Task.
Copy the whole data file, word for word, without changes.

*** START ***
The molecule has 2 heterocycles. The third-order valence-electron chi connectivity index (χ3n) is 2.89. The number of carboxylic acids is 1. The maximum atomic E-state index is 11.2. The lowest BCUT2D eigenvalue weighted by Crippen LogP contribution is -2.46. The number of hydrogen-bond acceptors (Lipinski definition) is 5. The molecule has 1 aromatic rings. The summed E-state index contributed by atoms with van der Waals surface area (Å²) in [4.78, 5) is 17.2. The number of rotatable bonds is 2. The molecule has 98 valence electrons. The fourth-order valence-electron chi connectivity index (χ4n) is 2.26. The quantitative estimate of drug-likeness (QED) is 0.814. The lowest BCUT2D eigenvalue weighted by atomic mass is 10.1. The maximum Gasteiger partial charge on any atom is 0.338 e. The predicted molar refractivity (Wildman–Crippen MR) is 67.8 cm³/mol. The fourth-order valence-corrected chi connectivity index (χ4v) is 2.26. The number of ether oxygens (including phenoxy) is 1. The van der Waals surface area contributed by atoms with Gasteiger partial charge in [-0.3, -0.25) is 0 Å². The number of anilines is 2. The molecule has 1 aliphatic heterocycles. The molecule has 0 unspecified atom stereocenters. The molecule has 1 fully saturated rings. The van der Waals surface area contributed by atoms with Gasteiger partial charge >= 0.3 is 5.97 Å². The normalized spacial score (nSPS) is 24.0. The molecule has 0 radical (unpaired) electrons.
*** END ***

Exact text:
The molecule has 2 heterocycles. The third-order valence-electron chi connectivity index (χ3n) is 2.89. The number of carboxylic acids is 1. The maximum atomic E-state index is 11.2. The lowest BCUT2D eigenvalue weighted by Crippen LogP contribution is -2.46. The number of hydrogen-bond acceptors (Lipinski definition) is 5. The molecule has 1 aromatic rings. The summed E-state index contributed by atoms with van der Waals surface area (Å²) in [4.78, 5) is 17.2. The number of rotatable bonds is 2. The molecule has 98 valence electrons. The fourth-order valence-electron chi connectivity index (χ4n) is 2.26. The quantitative estimate of drug-likeness (QED) is 0.814. The lowest BCUT2D eigenvalue weighted by atomic mass is 10.1. The maximum Gasteiger partial charge on any atom is 0.338 e. The predicted molar refractivity (Wildman–Crippen MR) is 67.8 cm³/mol. The fourth-order valence-corrected chi connectivity index (χ4v) is 2.26. The number of ether oxygens (including phenoxy) is 1. The van der Waals surface area contributed by atoms with Gasteiger partial charge in [-0.3, -0.25) is 0 Å². The number of anilines is 2. The molecule has 1 aliphatic heterocycles. The molecule has 0 unspecified atom stereocenters. The molecule has 1 fully saturated rings. The van der Waals surface area contributed by atoms with Gasteiger partial charge >= 0.3 is 5.97 Å². The normalized spacial score (nSPS) is 24.0. The molecule has 0 radical (unpaired) electrons.